Scientific Working Group on HIV and Opportunistic Infections

Increased antiretroviral therapy has led to a decline in the number of persons dying from AIDS. However, the large number of people dying from opportunistic infections (OIs) brought about by HIV-induced immunodeficiencies is disheartening. For example, in Africa there are over a million cases of cryptococcosis per year in AIDS patients, with over half dying. Tuberculosis remains a major problem, with HIV+ persons fueling its spread in general populations. In the US, coinfection with Hepatitis [HCV] is common, due to overlapping risk factors. Sadly, many coinfected patients die from HCV infection despite ART controlling their HIV load. Better methods of prevention, earlier diagnosis, and treatment remain urgently needed. UMMS houses many active research groups who study the microbiology and immunology of infections associated with HIV. The mission of this Scientific Working Group is to integrate these research groups with the HIV labs supported by the CFAR to create a single interactive community focused on understanding the unique biology of each coinfection.

Leadership

Stuart Levitz MDStuart M. Levitz, MD has over 25 years' experience studying fungal infections associated with HIV, particularly cryptococcosis. His leadership in the field is evidenced by his selection as Chair of the Vaccines against Microbial Diseases NIH Study Section, Co-Chair of a Gordon Conference, and membership in prestigious societies including the Association of American Physicians. Dr. Levitz continues to see patients with HIV as part of his Infectious Disease practice.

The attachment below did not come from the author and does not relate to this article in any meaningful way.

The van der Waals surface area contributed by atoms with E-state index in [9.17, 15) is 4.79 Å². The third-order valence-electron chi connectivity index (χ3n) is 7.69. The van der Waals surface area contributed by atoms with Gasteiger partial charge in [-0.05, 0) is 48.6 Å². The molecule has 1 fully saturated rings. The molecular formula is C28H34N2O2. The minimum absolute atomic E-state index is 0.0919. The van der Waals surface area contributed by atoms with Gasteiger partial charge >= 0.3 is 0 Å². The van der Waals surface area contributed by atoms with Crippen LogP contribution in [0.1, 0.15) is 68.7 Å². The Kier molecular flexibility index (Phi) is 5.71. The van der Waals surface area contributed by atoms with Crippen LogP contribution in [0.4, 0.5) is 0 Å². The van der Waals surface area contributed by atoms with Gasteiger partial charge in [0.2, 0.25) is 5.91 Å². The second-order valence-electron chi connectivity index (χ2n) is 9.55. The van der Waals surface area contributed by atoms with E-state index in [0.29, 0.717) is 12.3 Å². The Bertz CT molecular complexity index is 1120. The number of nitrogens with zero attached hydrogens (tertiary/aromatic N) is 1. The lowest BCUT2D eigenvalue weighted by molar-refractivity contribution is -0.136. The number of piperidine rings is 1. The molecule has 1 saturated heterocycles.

Christopher Sassetti PhDChristopher Sassetti, PhD focuses on tuberculosis pathogenesis in his research. His publications span many facets of this disease, including bacterial genetics, mechanisms of drug action and resistance, and immunity. This body of work resulted in his  appointment to the Howard Hughes Medical Institute. Dr. Sassetti has contributed to the HIV/AIDS body of knowledge as a member of the national CFAR Working Group on TB/HIV Coinfection, which has advised CFAR directors on strategies for accelerating research on coinfection.